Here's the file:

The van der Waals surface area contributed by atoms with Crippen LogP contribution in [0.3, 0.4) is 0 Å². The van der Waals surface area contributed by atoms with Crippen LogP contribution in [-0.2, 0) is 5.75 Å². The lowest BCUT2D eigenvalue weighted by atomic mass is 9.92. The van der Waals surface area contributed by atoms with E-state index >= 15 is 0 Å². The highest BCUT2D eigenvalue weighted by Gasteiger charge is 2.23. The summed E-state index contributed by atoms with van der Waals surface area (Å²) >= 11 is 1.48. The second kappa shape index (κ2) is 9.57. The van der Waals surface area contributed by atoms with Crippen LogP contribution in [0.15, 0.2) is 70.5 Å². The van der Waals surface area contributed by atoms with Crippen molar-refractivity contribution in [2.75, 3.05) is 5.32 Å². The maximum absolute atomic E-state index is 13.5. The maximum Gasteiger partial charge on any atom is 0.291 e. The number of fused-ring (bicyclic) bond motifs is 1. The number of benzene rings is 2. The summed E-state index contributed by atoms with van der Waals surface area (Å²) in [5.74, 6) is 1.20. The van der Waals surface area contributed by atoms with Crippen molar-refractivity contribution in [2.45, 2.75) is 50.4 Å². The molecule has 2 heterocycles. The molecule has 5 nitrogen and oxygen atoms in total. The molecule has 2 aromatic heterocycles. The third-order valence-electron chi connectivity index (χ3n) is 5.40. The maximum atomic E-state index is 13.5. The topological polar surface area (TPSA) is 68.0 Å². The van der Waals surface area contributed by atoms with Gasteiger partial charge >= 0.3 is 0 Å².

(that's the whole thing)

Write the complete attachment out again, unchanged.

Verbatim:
The van der Waals surface area contributed by atoms with Crippen LogP contribution in [0.3, 0.4) is 0 Å². The van der Waals surface area contributed by atoms with Crippen LogP contribution in [-0.2, 0) is 5.75 Å². The lowest BCUT2D eigenvalue weighted by atomic mass is 9.92. The van der Waals surface area contributed by atoms with E-state index >= 15 is 0 Å². The highest BCUT2D eigenvalue weighted by Gasteiger charge is 2.23. The summed E-state index contributed by atoms with van der Waals surface area (Å²) >= 11 is 1.48. The second kappa shape index (κ2) is 9.57. The van der Waals surface area contributed by atoms with Crippen LogP contribution in [0.15, 0.2) is 70.5 Å². The van der Waals surface area contributed by atoms with Crippen molar-refractivity contribution in [2.75, 3.05) is 5.32 Å². The maximum absolute atomic E-state index is 13.5. The maximum Gasteiger partial charge on any atom is 0.291 e. The number of fused-ring (bicyclic) bond motifs is 1. The number of benzene rings is 2. The summed E-state index contributed by atoms with van der Waals surface area (Å²) in [5.74, 6) is 1.20. The van der Waals surface area contributed by atoms with Crippen molar-refractivity contribution in [2.45, 2.75) is 50.4 Å². The molecule has 2 heterocycles. The molecule has 5 nitrogen and oxygen atoms in total. The molecule has 2 aromatic heterocycles. The third-order valence-electron chi connectivity index (χ3n) is 5.40. The maximum atomic E-state index is 13.5. The topological polar surface area (TPSA) is 68.0 Å². The van der Waals surface area contributed by atoms with Gasteiger partial charge >= 0.3 is 0 Å².